Liverpool chairman Tom Werner has demanded an apology over the treatment of the club’s fans after the French government blamed “massive” ticket fraud for the chaotic scenes that marred Saturday’s Champions League final against Real Madrid in Paris.
The French government has faced a barrage of criticism over policing of the match, which saw thousands of Liverpool fans with tickets struggle to enter the Stade de France.
Kick-off to the match, which Real Madrid won 1-0, was delayed by 36 minutes to allow supporters extra time to access the stadium after being funnelled into overcrowded corridors and hit with tear gas and pepper spray from police.
Werner, part of the US-based Fenway Sports Group that owns Liverpool, said in a leaked letter sent to French Sports Minister Amelie Oudea-Castera on Monday that he was left in “utter disbelief” at her comments about the chaos.
Oudea-Castera initially blamed Liverpool for helping to cause the mayhem, telling a French radio station that the club failed to properly organise its supporters who went to Paris.
After a crisis meeting at the sports ministry on Monday, French Interior Minister Gerald Darmanin defiantly insisted that ticket scams and the behaviour of Liverpool fans was to blame.
“I am writing to you today out of utter disbelief that a minister of the French government… could make a series of unproven pronouncements on a matter of such significance before a proper, formal, independent investigation process has even taken place,” Werner wrote in his letter, leaked to the local Liverpool Echo newspaper.
“Your comments were irresponsible, unprofessional, and wholly disrespectful to the thousands of fans harmed physically and emotionally,” the Boston-based chairman added.
“On behalf of all the fans who experienced this nightmare I demand an apology from you, and assurance that the French Authorities and UEFA allow an independent and transparent investigation to proceed.”
European football’s governing body has announced that Portuguese politician Tiago Brandao Rodrigues will head up an independent probe.
The chaos inevitably brought back painful memories for Liverpool, a club haunted by the 1989 Hillsborough disaster which cost the lives of 97 people in a stadium crush.
Then, as at the weekend, police initially blamed ticketless fans but they were exonerated after a lengthy legal fight.
In his letter, Werner called the events in Paris “incredibly dangerous for all who attended” and urged against “a blame game strategy via press conference”.
“I have received countless emails from Liverpool supporters who were frightened to death, and subject to police harassment, pepper spray and tear gas,” he added.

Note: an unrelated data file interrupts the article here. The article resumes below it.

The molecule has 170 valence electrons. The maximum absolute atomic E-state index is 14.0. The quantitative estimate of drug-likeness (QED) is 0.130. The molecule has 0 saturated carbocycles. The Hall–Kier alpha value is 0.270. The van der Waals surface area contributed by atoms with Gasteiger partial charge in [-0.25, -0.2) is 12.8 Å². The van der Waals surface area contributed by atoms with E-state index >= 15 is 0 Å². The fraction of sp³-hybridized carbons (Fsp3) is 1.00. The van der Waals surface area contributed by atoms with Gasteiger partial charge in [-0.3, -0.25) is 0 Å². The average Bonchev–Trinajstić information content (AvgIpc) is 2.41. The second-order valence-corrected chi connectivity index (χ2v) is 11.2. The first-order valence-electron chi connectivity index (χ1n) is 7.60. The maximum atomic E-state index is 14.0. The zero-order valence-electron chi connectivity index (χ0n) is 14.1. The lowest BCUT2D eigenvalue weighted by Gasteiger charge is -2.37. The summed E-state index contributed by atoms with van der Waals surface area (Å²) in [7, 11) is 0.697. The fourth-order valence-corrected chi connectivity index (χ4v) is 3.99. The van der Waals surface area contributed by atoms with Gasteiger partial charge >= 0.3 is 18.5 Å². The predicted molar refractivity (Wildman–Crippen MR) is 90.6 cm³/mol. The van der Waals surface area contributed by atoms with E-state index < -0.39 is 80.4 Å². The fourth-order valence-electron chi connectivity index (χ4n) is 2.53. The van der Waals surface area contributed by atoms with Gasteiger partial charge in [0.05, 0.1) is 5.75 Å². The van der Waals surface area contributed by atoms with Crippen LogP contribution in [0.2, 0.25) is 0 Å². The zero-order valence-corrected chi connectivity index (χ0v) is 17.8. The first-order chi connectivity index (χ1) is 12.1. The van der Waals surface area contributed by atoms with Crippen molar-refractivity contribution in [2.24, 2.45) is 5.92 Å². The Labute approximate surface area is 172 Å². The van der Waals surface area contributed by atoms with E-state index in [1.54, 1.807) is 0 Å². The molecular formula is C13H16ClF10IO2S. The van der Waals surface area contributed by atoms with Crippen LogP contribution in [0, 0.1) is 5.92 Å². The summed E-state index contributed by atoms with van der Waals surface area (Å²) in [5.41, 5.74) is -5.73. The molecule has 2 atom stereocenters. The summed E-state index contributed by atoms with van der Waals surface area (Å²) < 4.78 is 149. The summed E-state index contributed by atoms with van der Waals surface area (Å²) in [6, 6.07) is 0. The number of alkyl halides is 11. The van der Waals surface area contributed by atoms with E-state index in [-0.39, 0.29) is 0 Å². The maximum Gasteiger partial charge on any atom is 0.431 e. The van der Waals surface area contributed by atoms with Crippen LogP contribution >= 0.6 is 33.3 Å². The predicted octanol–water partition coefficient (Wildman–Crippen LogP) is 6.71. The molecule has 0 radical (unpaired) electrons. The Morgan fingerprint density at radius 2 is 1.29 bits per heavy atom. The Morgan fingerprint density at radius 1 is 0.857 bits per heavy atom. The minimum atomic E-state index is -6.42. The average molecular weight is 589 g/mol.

Liverpool chief executive Billy Hogan accused the French authorities of trying to “deflect responsibility”.
“We just feel that everyone should be focused on getting the investigation right and less about making inflammatory comments that attempt to deflect responsibility for what happened on Saturday night,” Hogan told the Liverpool website.
“We should know all the facts to make sure that the scenes that we’ve all seen – absolutely disgraceful – from Saturday don’t ever happen again.”
Darmanin said that there had been 30,000 to 40,000 Liverpool fans with counterfeit tickets or without tickets outside the Stade de France.
According to authorities, that contributed signficantly to the swelling of the crowd outside the gates to France’s national stadium, leading to huge, slow-moving queues and a massive bottleneck.
But the numbers put forward have been contested, including in France, where the head of a large supporters group, present at the stadium on Saturday, called them a “lie”.
“There were some supporters with fake tickets, but not thousands,” he told AFP.
“30-40,000 fake tickets, that seems very, very big,” said French politician Regis Juanico, a specialist in sports issues. “I’m waiting for the hearing of the two ministers Wednesday at the Senate to know more about it.”
French security services warned authorities of the risk of fans without tickets or with fake ones two days before the game, according to a document seen by AFP Tuesday.
A note from the National Division of the Fight against Hooliganism (DNLH) on May 25 — written with the input of intelligence services and seen by AFP — warned of “around 50,000 English fans in the French capital who will not have tickets”.
The scenes tarnished the image of the French capital, raising questions about its ability to host major sporting events as it gears up for the 2024 Olympics, as well as the 2023 Rugby World Cup.
All eyes will turn to the next match at the Stade de France on Friday, when France kick off the defence of their Nations League title at home to Denmark.
Paris transport unions called Tuesday for a new strike to coincide with that match, hailing the “success” of their action at the weekend that contributed to the disorder at the Champions League final.
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